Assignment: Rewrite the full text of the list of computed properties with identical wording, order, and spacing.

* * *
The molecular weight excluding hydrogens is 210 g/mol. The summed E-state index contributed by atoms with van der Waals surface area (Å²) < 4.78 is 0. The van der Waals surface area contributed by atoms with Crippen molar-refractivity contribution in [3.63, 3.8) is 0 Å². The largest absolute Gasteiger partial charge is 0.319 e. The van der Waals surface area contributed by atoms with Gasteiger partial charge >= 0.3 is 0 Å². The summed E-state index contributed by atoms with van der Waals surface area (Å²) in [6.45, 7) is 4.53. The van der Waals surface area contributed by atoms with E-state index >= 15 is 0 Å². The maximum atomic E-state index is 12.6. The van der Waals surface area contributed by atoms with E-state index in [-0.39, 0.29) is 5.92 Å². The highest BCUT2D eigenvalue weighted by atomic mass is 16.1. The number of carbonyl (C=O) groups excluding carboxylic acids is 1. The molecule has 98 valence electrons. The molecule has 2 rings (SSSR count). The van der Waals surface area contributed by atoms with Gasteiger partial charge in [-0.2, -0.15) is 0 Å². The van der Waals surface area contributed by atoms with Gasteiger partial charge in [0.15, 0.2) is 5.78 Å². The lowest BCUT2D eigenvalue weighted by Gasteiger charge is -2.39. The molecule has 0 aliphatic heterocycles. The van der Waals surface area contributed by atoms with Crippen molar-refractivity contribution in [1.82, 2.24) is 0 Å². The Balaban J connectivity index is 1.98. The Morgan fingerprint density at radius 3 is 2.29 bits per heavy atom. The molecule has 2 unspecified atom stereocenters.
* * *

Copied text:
The molecular weight excluding hydrogens is 210 g/mol. The summed E-state index contributed by atoms with van der Waals surface area (Å²) < 4.78 is 0. The van der Waals surface area contributed by atoms with Crippen molar-refractivity contribution in [3.63, 3.8) is 0 Å². The largest absolute Gasteiger partial charge is 0.319 e. The van der Waals surface area contributed by atoms with Gasteiger partial charge >= 0.3 is 0 Å². The summed E-state index contributed by atoms with van der Waals surface area (Å²) in [6.45, 7) is 4.53. The van der Waals surface area contributed by atoms with E-state index >= 15 is 0 Å². The maximum atomic E-state index is 12.6. The van der Waals surface area contributed by atoms with E-state index in [-0.39, 0.29) is 5.92 Å². The highest BCUT2D eigenvalue weighted by atomic mass is 16.1. The number of carbonyl (C=O) groups excluding carboxylic acids is 1. The molecule has 98 valence electrons. The molecule has 2 rings (SSSR count). The van der Waals surface area contributed by atoms with Gasteiger partial charge in [-0.2, -0.15) is 0 Å². The van der Waals surface area contributed by atoms with Gasteiger partial charge in [0.15, 0.2) is 5.78 Å². The lowest BCUT2D eigenvalue weighted by Gasteiger charge is -2.39. The molecule has 0 aliphatic heterocycles. The van der Waals surface area contributed by atoms with Crippen molar-refractivity contribution in [1.82, 2.24) is 0 Å². The Balaban J connectivity index is 1.98. The Morgan fingerprint density at radius 3 is 2.29 bits per heavy atom. The molecule has 2 unspecified atom stereocenters.